Cases 276,912 | Deaths 6,302
On Friday, Nov. 16, the state reported 1,476 new cases of COVID-19. Pima County health officials described rising virus cases as “alarming" as the holiday season approaches.
Napier concedes in Pima sheriff’s race
Pima County Sheriff Mark Napier conceded his race to Democratic challenger Chris Nanos on Monday.
In a statement released on the Sheriff’s Department website, Napier said he waited to concede until all the votes were counted.
“I have not made a statement before now not out of a desire to be difficult, obstinate or acrimonious. Rather, it was out of an abiding respect for the process and for the sanctity of every vote. Now it appears certain that I have not been successful in re-election,” Napier wrote.
The race for Pima County Sheriff was decided by 3,400 votes. More than 500,000 ballots were cast in the race.
Napier said he will remain “actively engaged” as sheriff until his term expires at the end of the year and it is his “duty” to ensure a smooth transition.
The race was a rematch of the 2016 election that Napier won.
Gov. Ducey issues COVID-19 video
Governor Doug Ducey issued a video Monday urging Arizona residents to wear masks, stay physically distant and wash their hands as the number of COVID-19 cases surges in the state.
Earlier this month, Utah’s governor put a statewide mask mandate in place and last week New Mexico announced restrictions as COVID-19 cases spike across the nation. Arizona officials have not made any similar moves.
In the video, Ducey spoke of actions already taken.
“Arizona took several targeted steps this summer to stem the tide. Now as cases rise nationally and in Arizona many of those mitigation measures remain in place. Responsible physical distancing measures, reduced occupancy and mask requirements and compliance,” Ducey said.
Arizona has not statewide mask mandate, though the Department of Health Services requires masks for restaurant workers and in some businesses like gyms.
This summer, Ducey allowed local governments to issue mask mandates after denying them the ability for weeks.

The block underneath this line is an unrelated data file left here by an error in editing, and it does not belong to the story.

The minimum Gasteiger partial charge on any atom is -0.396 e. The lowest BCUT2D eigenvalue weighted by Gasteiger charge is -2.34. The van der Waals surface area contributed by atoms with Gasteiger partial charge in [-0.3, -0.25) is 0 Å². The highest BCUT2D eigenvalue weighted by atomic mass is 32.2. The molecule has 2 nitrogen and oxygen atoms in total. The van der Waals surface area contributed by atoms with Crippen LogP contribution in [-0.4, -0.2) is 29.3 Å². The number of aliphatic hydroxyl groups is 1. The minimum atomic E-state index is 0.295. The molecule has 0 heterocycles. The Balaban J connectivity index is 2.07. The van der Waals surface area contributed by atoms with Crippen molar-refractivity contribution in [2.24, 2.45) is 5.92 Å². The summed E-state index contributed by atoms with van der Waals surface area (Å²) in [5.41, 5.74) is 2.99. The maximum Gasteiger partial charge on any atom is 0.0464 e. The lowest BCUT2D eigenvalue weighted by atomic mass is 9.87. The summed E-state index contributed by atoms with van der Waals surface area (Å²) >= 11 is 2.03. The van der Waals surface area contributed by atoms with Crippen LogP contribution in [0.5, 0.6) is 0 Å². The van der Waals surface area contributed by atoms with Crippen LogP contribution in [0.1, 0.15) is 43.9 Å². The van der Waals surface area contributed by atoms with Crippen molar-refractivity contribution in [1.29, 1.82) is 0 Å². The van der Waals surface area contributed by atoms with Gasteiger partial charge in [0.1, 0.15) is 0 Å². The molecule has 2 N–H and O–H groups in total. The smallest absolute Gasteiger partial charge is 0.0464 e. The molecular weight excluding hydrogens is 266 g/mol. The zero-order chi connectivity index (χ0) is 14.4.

In the video, Ducey also said people need to continue wearing masks, staying apart, and washing their hands.
“This is all about protecting public health and saving lives. Do it for your mom and grandma. Do it for our front-line health care workers. Do it for our teachers,” said Ducey.
Arizona hospitals are seeing a surge of cases. According to the Arizona Department of Health Services, currently 12% of ICU beds in the state are available.
At the height of this summer’s surge, Arizona had 9% of ICU beds available.
Ducey last held a public briefing about COVID-19 in late October.
COVID-19 testing available at Pima Community College
Pima Community College is opening COVID-19 test sites on three of its campuses. All three sites will be drive-thru and use the saliva test developed at Arizona State University.
The first site opens Monday, Nov. 16 at the PCC West campus. It will be open every Monday from 9:00 AM to noon.
The other sites on the Desert Vista campus and the East campus will open during the first week of December, on Wednesday and Friday respectively.
The ASU saliva tests are also available at the Ellie Towne Community Center.
There are now close to 80 COVID testing locations in Pima County.
Joe Biden inherits Trump's border wall — and its lawsuits
In downtown Nogales, the Trump administration draped the existing border wall in coils of gleaming razor wire two years ago. Nogales, Arizona, Mayor Art Garino isn’t optimistic that the incoming Biden administration will take it down.
"You know how the government is. Once they put something up, it very seldom comes down" he said, laughing.
Construction on the border wall has raced across Arizona’s desert all year. Since Trump took office, 400 miles of new border wall has gone up. A new report showing the status of the border wall was recently produced by Customs and Border Protection and the U.S. Army Corps of Engineers.
The report shows that since Trump took office, the U.S. has built 348 miles of fencing and another 52 miles of secondary border wall.
In an email, a CBP spokesperson wrote: "The majority of contracts have been awarded and construction is well underway for the approximately 738 miles funded to date. Since the U.S. Border Patrol began constructing border barriers nearly 30 years ago, these barriers have proved to be a critical component in gaining operational control of the border and allowing for greater efficiency of manpower."
Last winter, workers blew up land along Organ Pipe Cactus National Monument's border with Mexico to lay footing for the new wall. Semitrucks laden with steel poles convoy down to Sasabe to replace 18-foot-high walls with 30-foot-high ones. In Cochise County, the southernmost spur of the Arizona Trail was shut down so a border wall could be built there.
A coalition of plaintiffs sued the Trump administration for using about $4 billion of military funding to build 270 miles of the border wall. That case is heading to the Supreme Court in February.
ACLU attorney Dror Ladin leads that suit and he’s waiting to see if the new president will withdraw the petition to the Supreme Court. And if he doesn't, "He will be substituted for Trump and the lawsuit will be against Biden as to what is to be done with these illegal wall sections and then he and his administration are going to need to decide if they want to defend this flagrantly illegal thing that Trump did and whether they want to work with border communities and environmental groups to redress it," Ladin said.
Candidate Biden said he will stop wall construction but never said he would tear down the new border wall, a sore point for some of those opposed to the border wall in Arizona